Well, boys and girls, it’s nearing the end of August, and although most people would say it’s “warm,” I say it’s hot. I am not tied to a school year, and in fact, since I’m retired, I’m not really tied to any kind of “calendar.” Still, late August gets me thinking about summer ending and getting “back”. . . to what, I’m not sure.
If you’re in a school or academic setting, how is your library preparing for the new school year? If you’re in a public library, you’re probably experiencing the transition from summer reading programs and events to a focus more on school year programs and focus for youth.
However you’re spending these last days of August, enjoy and celebrate them. For those of us in the Midwest, it means my favorite season, autumn, is not far behind. And that is something to celebrate!
Admit it, sometimes you need help from your colleagues, no matter what profession you’re in.
So read Building Alliances at Work for some tips on how to get others to want to help you.
For your Friday reading pleasure, I share with you this story of Elsie Eiler, the ONLY resident of her tiny Nebraska village. The link to libraries is tangential—but she is the town librarian (as well as the mayor, bartender,. . . you get the idea.)
I see that she pays taxes to herself, and secures state funding for the villages four street lights. I hope some of those taxes go to support the library!
When I do a presentation about customer service, one of things I always recommend is walking through your library and thinking like a customer.
Here’s a great post on that: Examining Library Spaces Through a Kindness Audit. (Thanks, Library Dude!)
I’ll be interested to hear the results of your kindness audits!
I talk a lot about leadership and management. I share a lot of posts about the topic on Facebook and Twitter. I am currently involved in a mentoring program for emerging leaders in Wisconsin libraries.
But not everyone is meant to be a leader, in the traditional sense. In order for there to be leaders, they must have followers—they must have someone to lead. In libraries, we do have leaders, whether they are the library director, department head, or some other type of supervisors. And we have lots of other staff members, or people you might traditionally think of as followers.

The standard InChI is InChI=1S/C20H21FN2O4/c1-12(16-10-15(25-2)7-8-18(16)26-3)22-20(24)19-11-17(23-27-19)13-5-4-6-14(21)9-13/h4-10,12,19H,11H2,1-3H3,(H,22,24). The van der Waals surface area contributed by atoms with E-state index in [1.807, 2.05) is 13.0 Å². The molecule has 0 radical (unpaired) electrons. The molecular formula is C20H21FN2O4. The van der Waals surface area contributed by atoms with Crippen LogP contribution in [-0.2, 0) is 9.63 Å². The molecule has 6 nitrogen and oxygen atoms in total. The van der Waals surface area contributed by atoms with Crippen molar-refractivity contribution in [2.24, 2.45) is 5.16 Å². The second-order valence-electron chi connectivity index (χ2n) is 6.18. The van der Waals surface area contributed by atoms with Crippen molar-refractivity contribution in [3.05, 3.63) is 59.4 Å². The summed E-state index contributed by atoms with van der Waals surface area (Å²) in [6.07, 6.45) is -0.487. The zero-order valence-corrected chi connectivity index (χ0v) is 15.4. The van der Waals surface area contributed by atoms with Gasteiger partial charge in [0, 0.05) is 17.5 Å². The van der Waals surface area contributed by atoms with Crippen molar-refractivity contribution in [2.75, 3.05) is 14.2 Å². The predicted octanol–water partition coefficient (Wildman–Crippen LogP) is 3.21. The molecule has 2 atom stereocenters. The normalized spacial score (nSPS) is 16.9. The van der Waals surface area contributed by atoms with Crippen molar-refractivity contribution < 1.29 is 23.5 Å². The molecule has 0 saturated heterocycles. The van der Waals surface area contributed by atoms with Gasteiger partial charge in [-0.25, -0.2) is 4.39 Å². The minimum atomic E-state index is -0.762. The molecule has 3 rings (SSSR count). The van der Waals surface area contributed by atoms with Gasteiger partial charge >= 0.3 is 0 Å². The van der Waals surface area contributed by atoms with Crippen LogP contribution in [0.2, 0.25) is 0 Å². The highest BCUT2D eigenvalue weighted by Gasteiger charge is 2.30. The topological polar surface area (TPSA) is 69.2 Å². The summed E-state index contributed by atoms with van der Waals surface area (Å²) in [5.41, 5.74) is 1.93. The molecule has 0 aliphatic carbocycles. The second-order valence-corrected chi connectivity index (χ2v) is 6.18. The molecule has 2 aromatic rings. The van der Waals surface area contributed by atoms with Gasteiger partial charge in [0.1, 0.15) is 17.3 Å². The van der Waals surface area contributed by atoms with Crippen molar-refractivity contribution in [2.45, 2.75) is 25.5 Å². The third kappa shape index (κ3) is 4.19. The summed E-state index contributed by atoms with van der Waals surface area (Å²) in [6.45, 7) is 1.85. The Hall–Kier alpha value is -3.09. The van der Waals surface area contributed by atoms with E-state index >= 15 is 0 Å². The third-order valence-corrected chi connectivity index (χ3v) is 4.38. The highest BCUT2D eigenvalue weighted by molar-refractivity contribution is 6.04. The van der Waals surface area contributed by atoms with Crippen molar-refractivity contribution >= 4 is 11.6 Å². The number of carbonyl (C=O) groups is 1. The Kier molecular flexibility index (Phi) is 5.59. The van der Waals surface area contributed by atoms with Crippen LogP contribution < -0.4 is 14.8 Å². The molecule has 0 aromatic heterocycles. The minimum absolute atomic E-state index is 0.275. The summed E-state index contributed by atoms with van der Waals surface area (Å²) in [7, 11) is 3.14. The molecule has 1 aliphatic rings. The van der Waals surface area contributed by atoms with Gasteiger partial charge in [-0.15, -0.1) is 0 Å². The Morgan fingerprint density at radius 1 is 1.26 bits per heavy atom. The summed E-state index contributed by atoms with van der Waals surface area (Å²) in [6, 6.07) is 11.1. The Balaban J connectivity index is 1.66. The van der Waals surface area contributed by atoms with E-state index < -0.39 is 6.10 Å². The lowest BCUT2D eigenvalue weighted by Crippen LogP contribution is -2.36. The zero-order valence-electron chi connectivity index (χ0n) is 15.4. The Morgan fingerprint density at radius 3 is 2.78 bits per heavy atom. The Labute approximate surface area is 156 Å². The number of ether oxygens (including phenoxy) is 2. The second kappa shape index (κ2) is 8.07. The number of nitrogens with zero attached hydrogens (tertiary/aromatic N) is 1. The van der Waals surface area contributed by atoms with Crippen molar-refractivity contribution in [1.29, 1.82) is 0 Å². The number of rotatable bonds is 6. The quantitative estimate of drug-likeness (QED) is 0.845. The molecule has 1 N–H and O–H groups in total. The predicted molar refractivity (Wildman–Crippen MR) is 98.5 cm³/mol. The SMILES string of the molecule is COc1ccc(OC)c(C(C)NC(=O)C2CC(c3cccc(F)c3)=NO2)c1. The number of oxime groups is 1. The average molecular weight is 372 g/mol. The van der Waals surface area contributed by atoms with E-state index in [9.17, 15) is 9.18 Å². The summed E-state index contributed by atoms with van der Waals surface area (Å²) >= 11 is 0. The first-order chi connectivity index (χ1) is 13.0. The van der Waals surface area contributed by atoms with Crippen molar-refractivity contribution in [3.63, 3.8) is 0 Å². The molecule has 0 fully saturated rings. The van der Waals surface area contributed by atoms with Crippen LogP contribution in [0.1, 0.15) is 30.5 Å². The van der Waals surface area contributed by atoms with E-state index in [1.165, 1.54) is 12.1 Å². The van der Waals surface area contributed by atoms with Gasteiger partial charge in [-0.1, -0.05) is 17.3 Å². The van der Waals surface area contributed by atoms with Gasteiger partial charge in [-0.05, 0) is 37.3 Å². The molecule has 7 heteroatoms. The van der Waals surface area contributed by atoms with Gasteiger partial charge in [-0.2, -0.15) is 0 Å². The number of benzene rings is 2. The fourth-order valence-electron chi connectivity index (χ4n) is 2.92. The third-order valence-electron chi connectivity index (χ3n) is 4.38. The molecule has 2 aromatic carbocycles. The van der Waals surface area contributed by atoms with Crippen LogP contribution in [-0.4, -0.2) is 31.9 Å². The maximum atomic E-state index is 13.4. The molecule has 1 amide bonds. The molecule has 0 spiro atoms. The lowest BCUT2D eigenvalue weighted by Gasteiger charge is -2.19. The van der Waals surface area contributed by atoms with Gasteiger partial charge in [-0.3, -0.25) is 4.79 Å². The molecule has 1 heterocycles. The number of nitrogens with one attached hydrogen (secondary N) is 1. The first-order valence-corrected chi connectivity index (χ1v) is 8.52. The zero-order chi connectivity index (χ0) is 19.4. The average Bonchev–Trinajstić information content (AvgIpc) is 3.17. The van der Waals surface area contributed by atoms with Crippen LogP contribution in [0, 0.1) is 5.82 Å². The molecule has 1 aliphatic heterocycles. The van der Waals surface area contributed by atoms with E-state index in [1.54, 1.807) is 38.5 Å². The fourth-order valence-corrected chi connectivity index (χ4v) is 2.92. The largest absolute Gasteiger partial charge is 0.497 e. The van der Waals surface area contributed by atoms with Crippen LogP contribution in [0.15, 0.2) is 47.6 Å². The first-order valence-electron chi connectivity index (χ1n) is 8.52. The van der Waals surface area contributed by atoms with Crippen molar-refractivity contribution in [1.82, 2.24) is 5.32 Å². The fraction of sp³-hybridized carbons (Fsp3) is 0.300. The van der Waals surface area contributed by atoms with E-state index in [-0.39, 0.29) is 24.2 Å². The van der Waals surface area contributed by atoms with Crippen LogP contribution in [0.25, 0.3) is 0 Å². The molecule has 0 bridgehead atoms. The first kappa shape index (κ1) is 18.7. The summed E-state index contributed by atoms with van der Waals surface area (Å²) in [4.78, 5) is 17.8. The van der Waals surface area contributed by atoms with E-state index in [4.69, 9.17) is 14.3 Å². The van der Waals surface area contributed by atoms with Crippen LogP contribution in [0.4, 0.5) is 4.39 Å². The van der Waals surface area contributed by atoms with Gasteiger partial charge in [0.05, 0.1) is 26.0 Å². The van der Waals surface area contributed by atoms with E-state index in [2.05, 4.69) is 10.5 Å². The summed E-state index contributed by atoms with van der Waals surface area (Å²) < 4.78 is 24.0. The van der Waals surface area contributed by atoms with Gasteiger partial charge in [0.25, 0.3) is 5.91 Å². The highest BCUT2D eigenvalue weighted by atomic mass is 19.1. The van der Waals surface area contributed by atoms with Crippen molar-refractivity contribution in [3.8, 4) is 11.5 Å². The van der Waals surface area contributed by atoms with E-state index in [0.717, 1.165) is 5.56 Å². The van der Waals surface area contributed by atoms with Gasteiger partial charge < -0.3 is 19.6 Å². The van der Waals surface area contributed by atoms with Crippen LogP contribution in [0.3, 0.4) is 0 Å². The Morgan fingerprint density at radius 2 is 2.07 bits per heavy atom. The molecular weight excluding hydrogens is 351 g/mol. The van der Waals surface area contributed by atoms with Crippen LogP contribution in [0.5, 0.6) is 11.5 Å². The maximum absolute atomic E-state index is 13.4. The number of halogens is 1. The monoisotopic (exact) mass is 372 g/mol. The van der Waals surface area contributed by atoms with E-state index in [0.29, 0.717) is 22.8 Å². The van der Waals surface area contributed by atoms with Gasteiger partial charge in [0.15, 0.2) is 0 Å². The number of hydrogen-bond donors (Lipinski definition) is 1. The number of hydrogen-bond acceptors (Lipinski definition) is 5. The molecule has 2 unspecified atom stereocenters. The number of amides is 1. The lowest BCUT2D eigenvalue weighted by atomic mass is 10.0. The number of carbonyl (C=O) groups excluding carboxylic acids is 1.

But here’s the thing. Even if you aren’t a manager, you DO need to manage. Sometimes you need to “manage” your boss. This is often called “managing up.”
Some people think “managing up” is about manipulating your boss or managing her perceptions, but it’s not. It’s about working with your boss in the way that will produce the best possible results for your team, while at the same time making both your and your manager’s lives easier.
Well, that makes sense, doesn’t it? So, how can you do it well? Reading Six Key Principles of “Managing Up” for Better Results at Work (the Fast Track) is a great place to start.
A Novel Idea (reposted from American Libraries).
Libraries have long . . . provided public forums for book discussion, long before talk-show host Oprah Winfrey renewed interest in book clubs in 1996. . . .
In our more modern, connected, and ever-busy age, however, traditional library book clubs have been undergoing a quiet revolution. Lack of time, scheduling conflicts, mobility issues, desire for anonymity, and other factors have moved the conversation online—namely onto social media.
We’ve become a world that communicates in two-minute sound bites and 140 characters, but how can anyone expect you to explain complex information so quickly and concisely? Well, they do – and you can.
Read 6 Ways to Clearly Communicate Complex Information (the Fast Track) to learn more!